Friday, July 11, 2008

T. Boone Pickens Is on the Right Track

Gee, you mean we could get a lot of our electricity from wind, solar, nuclear, and biomass power and thereby free up our natural gas to fuel vehicles instead of costly oil? And do it in ten years? What a novel idea! You'd think it would come from a giant government organization with a name like "Department of Energy", but instead it's coming from one man who's on a crusade.

How long will it take for the majority of Americans to understand that our government sucks at most of the things we have given it authority to do? Anyone with a brain knows that the hard things have to do with preparing for the likely future rather than reacting to a present that's beset with problems that should have been anticipated. But our governments mostly deal with the latter, and we let them get away with this shoddy performance.

Visionaries like President Carter have been ridiculed by eminent politicians who laughed and said things like "Carter thinks the sky is falling, but there's hundreds of years of oil in the ground!" Soon we'll realize that that nutty old Perot was right about a lot of things, too. If we fail to change our expectations for elected leaders, then we deserve the problems they fail to address.

Even at this late stage of crisis in oil supply our government has little to say and seems to be moving at a snail's pace. Then, along comes Pickens with a pretty simple substitutionary plan that could have been initiated years ago. I hope he riles up a lot of conversation and forces our lead-footed governments to facilitate a rapid migration to alternative energy sources and innovative substitutions. Better late than never.


ThomasLB said...

Jon Stewart has suggested a "Manhattan Project" for alternative energy. That sounds like a good idea to me, for two reasons:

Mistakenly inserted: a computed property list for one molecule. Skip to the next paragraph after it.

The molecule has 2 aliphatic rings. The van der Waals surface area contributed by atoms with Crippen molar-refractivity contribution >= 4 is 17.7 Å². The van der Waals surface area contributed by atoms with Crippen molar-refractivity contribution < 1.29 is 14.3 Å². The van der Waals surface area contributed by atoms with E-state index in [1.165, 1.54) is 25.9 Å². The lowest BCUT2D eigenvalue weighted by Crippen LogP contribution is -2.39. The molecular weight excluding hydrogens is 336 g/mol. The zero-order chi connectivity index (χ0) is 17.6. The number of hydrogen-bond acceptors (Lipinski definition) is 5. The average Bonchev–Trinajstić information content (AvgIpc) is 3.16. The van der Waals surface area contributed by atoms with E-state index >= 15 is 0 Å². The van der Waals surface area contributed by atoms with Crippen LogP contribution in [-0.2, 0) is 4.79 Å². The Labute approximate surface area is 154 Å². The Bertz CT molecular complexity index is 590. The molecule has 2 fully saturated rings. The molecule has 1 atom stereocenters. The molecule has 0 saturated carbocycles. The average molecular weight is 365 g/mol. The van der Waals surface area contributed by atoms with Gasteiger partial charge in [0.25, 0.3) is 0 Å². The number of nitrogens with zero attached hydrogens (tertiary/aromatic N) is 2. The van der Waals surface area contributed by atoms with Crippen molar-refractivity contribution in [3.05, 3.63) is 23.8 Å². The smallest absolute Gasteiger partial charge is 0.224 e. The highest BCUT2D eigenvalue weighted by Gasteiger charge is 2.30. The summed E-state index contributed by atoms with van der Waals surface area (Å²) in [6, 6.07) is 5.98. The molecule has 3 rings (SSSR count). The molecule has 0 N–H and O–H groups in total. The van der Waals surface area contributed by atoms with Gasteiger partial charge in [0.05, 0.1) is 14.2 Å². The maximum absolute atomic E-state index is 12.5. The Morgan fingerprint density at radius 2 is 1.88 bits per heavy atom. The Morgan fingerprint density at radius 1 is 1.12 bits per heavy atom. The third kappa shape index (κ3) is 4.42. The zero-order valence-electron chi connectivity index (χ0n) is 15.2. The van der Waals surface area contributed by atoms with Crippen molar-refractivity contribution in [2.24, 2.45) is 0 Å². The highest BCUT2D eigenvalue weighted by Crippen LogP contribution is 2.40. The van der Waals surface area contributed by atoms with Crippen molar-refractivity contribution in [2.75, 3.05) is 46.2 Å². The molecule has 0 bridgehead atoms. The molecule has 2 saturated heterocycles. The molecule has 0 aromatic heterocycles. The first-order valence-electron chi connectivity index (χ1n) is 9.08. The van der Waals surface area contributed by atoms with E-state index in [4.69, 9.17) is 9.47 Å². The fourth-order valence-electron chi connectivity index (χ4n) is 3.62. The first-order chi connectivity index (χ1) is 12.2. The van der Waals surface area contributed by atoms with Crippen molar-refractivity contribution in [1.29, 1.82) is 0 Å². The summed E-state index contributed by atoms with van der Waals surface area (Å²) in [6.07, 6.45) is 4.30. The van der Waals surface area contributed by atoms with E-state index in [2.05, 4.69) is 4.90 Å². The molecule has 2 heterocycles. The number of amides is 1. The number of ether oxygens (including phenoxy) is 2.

1) Getting all of the best minds together in one spot, working together, will get us better results, faster

2) If the government owns the new technologies, it will take power away from the energy cabal and return it to the people.

I really liked Ross Perot, until he told the story of how he single-handedly drove off a platoon of attacking Black Panthers with nothing more than his trusty sidearm. After that it was hard to take him seriously on anything.

Ron Davison said...

Richard Branson has also decided to donate the profits from Virgin air for the next decade to climate change issues. There are some cool efforts underway by some visionary folks who are trying to make a difference. I think that one of the problems with government is that it has to build consensus out of public opinion and current donors.

Lifehiker said...

You know, Thomas, that we don't have to be right about everything in order to be right on some things.

I've found that virtually everyone I have admired and befriended also has a weakness or two, and maybe a wrong opinion or two (according to me).

Perot created a small business and grew it into a worldwide corporation that is still successful. OK, so he was wacko about something...aren't we all? But I guarantee you, when Perot looked at numbers he had no problem making the obvious conclusions. We'll be sorry we didn't listen to him.